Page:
http://www.nihon-u.ac.jp/en/academics/graduates/art/#Access and Contact

I will contact them somehow and see what they require for international students.  If only I knew Japanese.

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Out of the US colleges that you mentioned, I think the California option would certainly be the best for you. The amateur sumo scene is much more firmly established there. Good luck. 

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Day 3 - November 26th, 2020

Since today was Thanksgiving I didn't do much except for a couple squats and eating some food. Tomorrow will be a full set and some more research. 

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Moderators:

Without passing judgment on the content of this thread, I think daily update posts would put it outside the realm of "Member Introductions"

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Yeah I think having it in this thread will get cluttered. I might hold off on posting here and making a blog or something of that nature and just link it here. 

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Day 4 - November 27th, 2020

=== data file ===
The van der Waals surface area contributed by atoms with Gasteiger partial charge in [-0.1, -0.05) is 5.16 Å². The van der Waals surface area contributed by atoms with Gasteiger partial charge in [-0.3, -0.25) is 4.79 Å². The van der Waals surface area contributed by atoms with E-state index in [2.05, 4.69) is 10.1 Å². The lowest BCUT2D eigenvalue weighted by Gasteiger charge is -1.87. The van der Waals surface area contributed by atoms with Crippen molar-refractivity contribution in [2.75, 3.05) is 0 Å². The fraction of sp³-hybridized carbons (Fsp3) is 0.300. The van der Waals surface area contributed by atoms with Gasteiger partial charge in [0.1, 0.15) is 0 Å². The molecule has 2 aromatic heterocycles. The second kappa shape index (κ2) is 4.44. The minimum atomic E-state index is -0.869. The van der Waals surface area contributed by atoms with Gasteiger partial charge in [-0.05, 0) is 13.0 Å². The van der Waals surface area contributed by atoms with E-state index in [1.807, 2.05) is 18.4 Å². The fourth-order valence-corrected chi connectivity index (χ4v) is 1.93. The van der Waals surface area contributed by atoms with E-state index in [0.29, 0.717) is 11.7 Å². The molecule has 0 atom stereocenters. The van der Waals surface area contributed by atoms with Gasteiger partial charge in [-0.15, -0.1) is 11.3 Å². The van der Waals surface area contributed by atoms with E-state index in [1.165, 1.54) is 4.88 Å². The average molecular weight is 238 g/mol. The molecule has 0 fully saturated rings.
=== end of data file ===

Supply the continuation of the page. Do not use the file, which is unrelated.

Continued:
Did my shiko and squats but stopped there. I lifted some weights to focus on my triceps because I think my form is off on the push ups. I got a gym membership as well, so I'll be going there to work out on the machines. I dont know much about protein powder and whatnot but bodybuilders use it, right? Surely it would help put on weight. I'll do some research on that. I'll also see if the judo club nearby are having practices because of covid. I was also thinking of not only studying sumo techniques, but also similar sports and how they train/their techniques. 

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On 25/11/2020 at 05:59, WANNAakkaido said:

Hopefully it isn't rude to send an email in english or anything but I thought it would be even more disrespectful to send it in poor Google translate Japanese.